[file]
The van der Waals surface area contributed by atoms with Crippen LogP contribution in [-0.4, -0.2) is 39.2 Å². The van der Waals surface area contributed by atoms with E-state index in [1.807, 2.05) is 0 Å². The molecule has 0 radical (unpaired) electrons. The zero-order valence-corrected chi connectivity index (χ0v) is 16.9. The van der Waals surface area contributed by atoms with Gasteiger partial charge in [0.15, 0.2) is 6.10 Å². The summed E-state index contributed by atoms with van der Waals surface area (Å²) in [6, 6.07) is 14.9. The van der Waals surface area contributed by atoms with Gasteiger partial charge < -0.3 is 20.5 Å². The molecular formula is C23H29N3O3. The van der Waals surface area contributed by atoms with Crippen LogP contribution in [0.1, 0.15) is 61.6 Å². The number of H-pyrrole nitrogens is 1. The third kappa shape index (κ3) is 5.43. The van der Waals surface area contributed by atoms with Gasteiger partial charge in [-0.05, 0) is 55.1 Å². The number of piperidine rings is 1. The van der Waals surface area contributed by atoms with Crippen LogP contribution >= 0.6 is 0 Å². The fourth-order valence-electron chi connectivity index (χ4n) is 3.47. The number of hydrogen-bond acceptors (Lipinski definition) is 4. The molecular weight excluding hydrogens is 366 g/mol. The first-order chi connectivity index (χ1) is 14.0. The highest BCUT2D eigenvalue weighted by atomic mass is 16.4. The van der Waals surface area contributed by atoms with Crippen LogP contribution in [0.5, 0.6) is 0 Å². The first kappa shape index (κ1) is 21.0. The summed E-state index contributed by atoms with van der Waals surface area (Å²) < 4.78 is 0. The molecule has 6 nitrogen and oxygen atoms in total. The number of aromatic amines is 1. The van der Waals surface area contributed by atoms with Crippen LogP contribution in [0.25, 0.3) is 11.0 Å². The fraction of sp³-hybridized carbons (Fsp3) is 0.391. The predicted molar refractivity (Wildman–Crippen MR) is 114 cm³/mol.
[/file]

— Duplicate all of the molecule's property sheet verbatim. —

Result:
The van der Waals surface area contributed by atoms with Crippen LogP contribution in [-0.4, -0.2) is 39.2 Å². The van der Waals surface area contributed by atoms with E-state index in [1.807, 2.05) is 0 Å². The molecule has 0 radical (unpaired) electrons. The zero-order valence-corrected chi connectivity index (χ0v) is 16.9. The van der Waals surface area contributed by atoms with Gasteiger partial charge in [0.15, 0.2) is 6.10 Å². The summed E-state index contributed by atoms with van der Waals surface area (Å²) in [6, 6.07) is 14.9. The van der Waals surface area contributed by atoms with Gasteiger partial charge < -0.3 is 20.5 Å². The molecular formula is C23H29N3O3. The van der Waals surface area contributed by atoms with Crippen LogP contribution in [0.1, 0.15) is 61.6 Å². The number of H-pyrrole nitrogens is 1. The third kappa shape index (κ3) is 5.43. The van der Waals surface area contributed by atoms with Gasteiger partial charge in [-0.05, 0) is 55.1 Å². The number of piperidine rings is 1. The van der Waals surface area contributed by atoms with Crippen LogP contribution >= 0.6 is 0 Å². The fourth-order valence-electron chi connectivity index (χ4n) is 3.47. The number of hydrogen-bond acceptors (Lipinski definition) is 4. The molecular weight excluding hydrogens is 366 g/mol. The first-order chi connectivity index (χ1) is 14.0. The highest BCUT2D eigenvalue weighted by atomic mass is 16.4. The van der Waals surface area contributed by atoms with Crippen LogP contribution in [0.5, 0.6) is 0 Å². The first kappa shape index (κ1) is 21.0. The summed E-state index contributed by atoms with van der Waals surface area (Å²) < 4.78 is 0. The molecule has 6 nitrogen and oxygen atoms in total. The number of aromatic amines is 1. The van der Waals surface area contributed by atoms with Crippen LogP contribution in [0.25, 0.3) is 11.0 Å². The fraction of sp³-hybridized carbons (Fsp3) is 0.391. The predicted molar refractivity (Wildman–Crippen MR) is 114 cm³/mol.